Medical technology is today a feature not just of hospitals,
clinics and GP surgeries but also of homes. The practice of
medicine has been revolutionised by computers,
digitisation, new materials and good old-fashioned
laboratory research. Yet this has been accompanied by
increased patient anxiety about the risks and
consequences of medical intervention.
The introduction of new medical technology has not
been so rapid in developing countries, but the sense of
ambivalence is the same – technology represents both
progress and threat. In countries with multiple healing
systems patients can choose whom to consult,
depending on their illness. In these countries a
technological approach may be chosen as a first or
Palliative care is a relatively modern branch of clinical medicine that deals with pain and
symptom relief and emotional support in patients with terminal
illnesses including cancer and heart failure.
Medicine is the art and science of healing. It encompasses a range of health
care practices evolved to maintain and restore health by
the prevention and treatment of illness.
Contemporary medicine applies health science, biomedical research, and medical
technology todiagnose and treat injury and disease, typically through medication, surgery,
or some other form oftherapy. The word medicine is derived from the Latin ars medicina,
meaning the art of healing.
Though medical technology and clinical expertise are pivotal to contemporary medicine,
successful face-to-face relief of actual suffering continues to require the application of
ordinary human feelingand compassion, known in English as bedside manner. 2008-02-22.
In clinical practice doctors personally assess patients in order to diagnose, treat, and prevent
disease using clinical judgment. The doctor-patient relationship typically begins an interaction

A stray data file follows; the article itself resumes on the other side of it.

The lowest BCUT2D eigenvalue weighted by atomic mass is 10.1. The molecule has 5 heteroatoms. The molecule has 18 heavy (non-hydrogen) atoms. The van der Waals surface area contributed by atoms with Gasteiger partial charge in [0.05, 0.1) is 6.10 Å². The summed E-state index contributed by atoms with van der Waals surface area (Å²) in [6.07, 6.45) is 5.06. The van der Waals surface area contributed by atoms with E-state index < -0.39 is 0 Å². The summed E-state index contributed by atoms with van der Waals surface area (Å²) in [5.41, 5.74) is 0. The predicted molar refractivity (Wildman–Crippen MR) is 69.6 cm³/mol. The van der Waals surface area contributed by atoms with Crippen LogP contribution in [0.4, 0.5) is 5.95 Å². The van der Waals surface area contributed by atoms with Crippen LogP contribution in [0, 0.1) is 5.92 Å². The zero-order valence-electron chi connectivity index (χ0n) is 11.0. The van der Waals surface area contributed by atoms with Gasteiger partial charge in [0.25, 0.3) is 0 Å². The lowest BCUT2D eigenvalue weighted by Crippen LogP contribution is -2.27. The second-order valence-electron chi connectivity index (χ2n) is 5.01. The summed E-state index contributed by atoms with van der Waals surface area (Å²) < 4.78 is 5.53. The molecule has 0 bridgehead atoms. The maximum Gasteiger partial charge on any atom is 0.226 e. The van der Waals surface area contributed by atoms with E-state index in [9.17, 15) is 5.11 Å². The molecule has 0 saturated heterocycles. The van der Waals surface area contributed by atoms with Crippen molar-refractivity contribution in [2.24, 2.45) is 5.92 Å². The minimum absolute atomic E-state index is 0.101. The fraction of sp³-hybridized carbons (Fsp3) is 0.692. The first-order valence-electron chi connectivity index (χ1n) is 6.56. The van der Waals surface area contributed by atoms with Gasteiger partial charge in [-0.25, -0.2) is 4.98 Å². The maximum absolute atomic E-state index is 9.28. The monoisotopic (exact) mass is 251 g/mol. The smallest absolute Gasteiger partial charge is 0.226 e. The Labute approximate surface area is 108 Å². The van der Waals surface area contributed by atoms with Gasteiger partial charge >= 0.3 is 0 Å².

with an examination of the patient's medical history and medical record, followed a medical
interview and a physical examination. Basic diagnostic medical
devices (e.g. stethoscope,tongue depressor) are typically used.
Medical education and training varies around the world. It typically involves entry level
education at a university medical school, followed by a period of supervised practice
or internship, and/or residency. This can be followed by postgraduate vocational training. A
variety of teaching methods have been employed in medical education, still itself a focus of
Many regulatory authorities require continuing medical education, since knowledge,
techniques and medical technology continue to evolve at a rapid rate.
Traditional medicine is the sum total of the knowledge, skills and practices based on theories, beliefs
and experiences indigenous to different cultures, whether explicable or not, used in the maintenance of
health as well as in the prevention, diagnosis, improvement or treatment of physical and mental
(TM is the sum of knowledge, skills and practices based on indigenous cultures, used to treat physical
and mental illnesses)
"TM" refers to ways of protecting and restoring health that existed before the arrival of modern
medicine. As the term implies these approaches to health belong to the traditions of each country and,
have been handed down from generation to generation.